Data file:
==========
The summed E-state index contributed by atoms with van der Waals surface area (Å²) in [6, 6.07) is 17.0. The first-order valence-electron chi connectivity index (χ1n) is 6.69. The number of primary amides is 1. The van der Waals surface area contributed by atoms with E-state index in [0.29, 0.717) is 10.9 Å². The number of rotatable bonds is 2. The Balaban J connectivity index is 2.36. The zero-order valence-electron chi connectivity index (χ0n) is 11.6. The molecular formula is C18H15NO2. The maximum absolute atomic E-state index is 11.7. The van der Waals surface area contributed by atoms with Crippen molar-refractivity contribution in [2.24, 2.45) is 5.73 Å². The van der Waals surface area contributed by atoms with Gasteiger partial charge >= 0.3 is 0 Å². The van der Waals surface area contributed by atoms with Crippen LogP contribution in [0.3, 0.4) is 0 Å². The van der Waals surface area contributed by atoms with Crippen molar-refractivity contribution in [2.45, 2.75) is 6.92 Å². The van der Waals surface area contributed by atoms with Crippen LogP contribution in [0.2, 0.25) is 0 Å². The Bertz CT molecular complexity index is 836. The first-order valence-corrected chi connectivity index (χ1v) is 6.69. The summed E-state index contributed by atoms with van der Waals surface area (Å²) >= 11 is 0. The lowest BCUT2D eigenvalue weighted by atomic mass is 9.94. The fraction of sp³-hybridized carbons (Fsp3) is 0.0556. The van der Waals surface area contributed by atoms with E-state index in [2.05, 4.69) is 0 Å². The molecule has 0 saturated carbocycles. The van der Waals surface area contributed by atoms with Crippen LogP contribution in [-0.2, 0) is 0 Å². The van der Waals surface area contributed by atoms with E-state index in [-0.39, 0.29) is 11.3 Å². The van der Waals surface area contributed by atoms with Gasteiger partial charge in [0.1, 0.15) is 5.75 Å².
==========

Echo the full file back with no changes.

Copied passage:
The summed E-state index contributed by atoms with van der Waals surface area (Å²) in [6, 6.07) is 17.0. The first-order valence-electron chi connectivity index (χ1n) is 6.69. The number of primary amides is 1. The van der Waals surface area contributed by atoms with E-state index in [0.29, 0.717) is 10.9 Å². The number of rotatable bonds is 2. The Balaban J connectivity index is 2.36. The zero-order valence-electron chi connectivity index (χ0n) is 11.6. The molecular formula is C18H15NO2. The maximum absolute atomic E-state index is 11.7. The van der Waals surface area contributed by atoms with Crippen molar-refractivity contribution in [2.24, 2.45) is 5.73 Å². The van der Waals surface area contributed by atoms with Gasteiger partial charge >= 0.3 is 0 Å². The van der Waals surface area contributed by atoms with Crippen LogP contribution in [0.3, 0.4) is 0 Å². The van der Waals surface area contributed by atoms with Crippen molar-refractivity contribution in [2.45, 2.75) is 6.92 Å². The van der Waals surface area contributed by atoms with Crippen LogP contribution in [0.2, 0.25) is 0 Å². The Bertz CT molecular complexity index is 836. The first-order valence-corrected chi connectivity index (χ1v) is 6.69. The summed E-state index contributed by atoms with van der Waals surface area (Å²) >= 11 is 0. The lowest BCUT2D eigenvalue weighted by atomic mass is 9.94. The fraction of sp³-hybridized carbons (Fsp3) is 0.0556. The van der Waals surface area contributed by atoms with E-state index in [2.05, 4.69) is 0 Å². The molecule has 0 saturated carbocycles. The van der Waals surface area contributed by atoms with Crippen LogP contribution in [-0.2, 0) is 0 Å². The van der Waals surface area contributed by atoms with E-state index in [-0.39, 0.29) is 11.3 Å². The van der Waals surface area contributed by atoms with Gasteiger partial charge in [0.1, 0.15) is 5.75 Å².